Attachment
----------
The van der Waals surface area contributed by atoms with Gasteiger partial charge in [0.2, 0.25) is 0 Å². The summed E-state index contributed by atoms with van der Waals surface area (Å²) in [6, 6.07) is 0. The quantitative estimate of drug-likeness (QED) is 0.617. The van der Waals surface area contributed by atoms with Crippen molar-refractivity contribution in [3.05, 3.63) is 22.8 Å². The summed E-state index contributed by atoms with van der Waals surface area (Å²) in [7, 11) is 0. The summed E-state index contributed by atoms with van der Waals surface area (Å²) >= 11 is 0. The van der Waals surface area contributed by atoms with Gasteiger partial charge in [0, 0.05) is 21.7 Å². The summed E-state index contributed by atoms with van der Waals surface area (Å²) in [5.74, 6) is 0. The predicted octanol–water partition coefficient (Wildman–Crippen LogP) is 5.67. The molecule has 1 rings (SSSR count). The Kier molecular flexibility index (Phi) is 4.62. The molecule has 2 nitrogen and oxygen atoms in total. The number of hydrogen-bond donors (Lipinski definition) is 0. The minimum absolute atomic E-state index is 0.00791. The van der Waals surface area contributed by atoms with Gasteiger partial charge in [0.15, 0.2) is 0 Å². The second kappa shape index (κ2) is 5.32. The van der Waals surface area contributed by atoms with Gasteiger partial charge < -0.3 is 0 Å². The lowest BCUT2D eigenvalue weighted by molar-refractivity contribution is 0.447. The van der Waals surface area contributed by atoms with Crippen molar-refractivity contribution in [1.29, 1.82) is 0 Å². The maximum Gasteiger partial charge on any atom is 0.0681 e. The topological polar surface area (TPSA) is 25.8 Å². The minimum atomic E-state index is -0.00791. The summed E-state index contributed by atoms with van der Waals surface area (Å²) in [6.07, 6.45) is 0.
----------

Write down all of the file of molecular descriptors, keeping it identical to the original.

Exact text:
The van der Waals surface area contributed by atoms with Gasteiger partial charge in [0.2, 0.25) is 0 Å². The summed E-state index contributed by atoms with van der Waals surface area (Å²) in [6, 6.07) is 0. The quantitative estimate of drug-likeness (QED) is 0.617. The van der Waals surface area contributed by atoms with Crippen molar-refractivity contribution in [3.05, 3.63) is 22.8 Å². The summed E-state index contributed by atoms with van der Waals surface area (Å²) in [7, 11) is 0. The summed E-state index contributed by atoms with van der Waals surface area (Å²) >= 11 is 0. The van der Waals surface area contributed by atoms with Gasteiger partial charge in [0, 0.05) is 21.7 Å². The summed E-state index contributed by atoms with van der Waals surface area (Å²) in [5.74, 6) is 0. The predicted octanol–water partition coefficient (Wildman–Crippen LogP) is 5.67. The molecule has 1 rings (SSSR count). The Kier molecular flexibility index (Phi) is 4.62. The molecule has 2 nitrogen and oxygen atoms in total. The number of hydrogen-bond donors (Lipinski definition) is 0. The minimum absolute atomic E-state index is 0.00791. The van der Waals surface area contributed by atoms with Gasteiger partial charge in [0.15, 0.2) is 0 Å². The second kappa shape index (κ2) is 5.32. The van der Waals surface area contributed by atoms with Gasteiger partial charge < -0.3 is 0 Å². The lowest BCUT2D eigenvalue weighted by molar-refractivity contribution is 0.447. The van der Waals surface area contributed by atoms with Crippen molar-refractivity contribution in [1.29, 1.82) is 0 Å². The maximum Gasteiger partial charge on any atom is 0.0681 e. The topological polar surface area (TPSA) is 25.8 Å². The minimum atomic E-state index is -0.00791. The summed E-state index contributed by atoms with van der Waals surface area (Å²) in [6.07, 6.45) is 0.